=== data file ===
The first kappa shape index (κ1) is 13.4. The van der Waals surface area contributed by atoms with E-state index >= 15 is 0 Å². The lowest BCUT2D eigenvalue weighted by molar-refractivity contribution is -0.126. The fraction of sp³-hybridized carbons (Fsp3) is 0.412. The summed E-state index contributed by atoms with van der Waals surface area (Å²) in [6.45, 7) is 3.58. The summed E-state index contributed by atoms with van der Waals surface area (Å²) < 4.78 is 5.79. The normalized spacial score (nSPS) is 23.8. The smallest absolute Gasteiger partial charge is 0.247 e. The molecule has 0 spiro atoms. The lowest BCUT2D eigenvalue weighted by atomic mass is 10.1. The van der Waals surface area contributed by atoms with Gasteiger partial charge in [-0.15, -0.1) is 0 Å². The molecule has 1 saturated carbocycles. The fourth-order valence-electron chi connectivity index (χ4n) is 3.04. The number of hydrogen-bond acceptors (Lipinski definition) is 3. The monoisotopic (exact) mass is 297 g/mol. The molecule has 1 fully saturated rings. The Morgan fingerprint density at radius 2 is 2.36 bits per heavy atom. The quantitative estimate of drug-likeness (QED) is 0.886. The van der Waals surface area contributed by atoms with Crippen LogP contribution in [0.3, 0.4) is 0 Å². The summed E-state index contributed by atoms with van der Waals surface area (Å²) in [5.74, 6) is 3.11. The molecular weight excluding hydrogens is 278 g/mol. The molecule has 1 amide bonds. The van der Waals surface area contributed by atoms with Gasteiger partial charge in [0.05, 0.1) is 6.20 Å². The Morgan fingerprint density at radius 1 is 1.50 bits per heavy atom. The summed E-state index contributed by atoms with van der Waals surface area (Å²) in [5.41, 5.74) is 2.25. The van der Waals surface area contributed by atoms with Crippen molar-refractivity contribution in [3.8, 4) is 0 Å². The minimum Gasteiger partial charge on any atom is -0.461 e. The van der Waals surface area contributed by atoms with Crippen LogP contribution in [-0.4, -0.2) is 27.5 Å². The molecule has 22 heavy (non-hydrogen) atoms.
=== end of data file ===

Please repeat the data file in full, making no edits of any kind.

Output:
The first kappa shape index (κ1) is 13.4. The van der Waals surface area contributed by atoms with E-state index >= 15 is 0 Å². The lowest BCUT2D eigenvalue weighted by molar-refractivity contribution is -0.126. The fraction of sp³-hybridized carbons (Fsp3) is 0.412. The summed E-state index contributed by atoms with van der Waals surface area (Å²) in [6.45, 7) is 3.58. The summed E-state index contributed by atoms with van der Waals surface area (Å²) < 4.78 is 5.79. The normalized spacial score (nSPS) is 23.8. The smallest absolute Gasteiger partial charge is 0.247 e. The molecule has 0 spiro atoms. The lowest BCUT2D eigenvalue weighted by atomic mass is 10.1. The van der Waals surface area contributed by atoms with Gasteiger partial charge in [-0.15, -0.1) is 0 Å². The molecule has 1 saturated carbocycles. The fourth-order valence-electron chi connectivity index (χ4n) is 3.04. The number of hydrogen-bond acceptors (Lipinski definition) is 3. The monoisotopic (exact) mass is 297 g/mol. The molecule has 1 fully saturated rings. The Morgan fingerprint density at radius 2 is 2.36 bits per heavy atom. The quantitative estimate of drug-likeness (QED) is 0.886. The van der Waals surface area contributed by atoms with Crippen LogP contribution in [0.3, 0.4) is 0 Å². The summed E-state index contributed by atoms with van der Waals surface area (Å²) in [5.74, 6) is 3.11. The molecular weight excluding hydrogens is 278 g/mol. The molecule has 1 amide bonds. The van der Waals surface area contributed by atoms with Gasteiger partial charge in [0.05, 0.1) is 6.20 Å². The Morgan fingerprint density at radius 1 is 1.50 bits per heavy atom. The summed E-state index contributed by atoms with van der Waals surface area (Å²) in [5.41, 5.74) is 2.25. The van der Waals surface area contributed by atoms with Crippen molar-refractivity contribution in [3.8, 4) is 0 Å². The minimum Gasteiger partial charge on any atom is -0.461 e. The van der Waals surface area contributed by atoms with Crippen LogP contribution in [-0.4, -0.2) is 27.5 Å². The molecule has 22 heavy (non-hydrogen) atoms.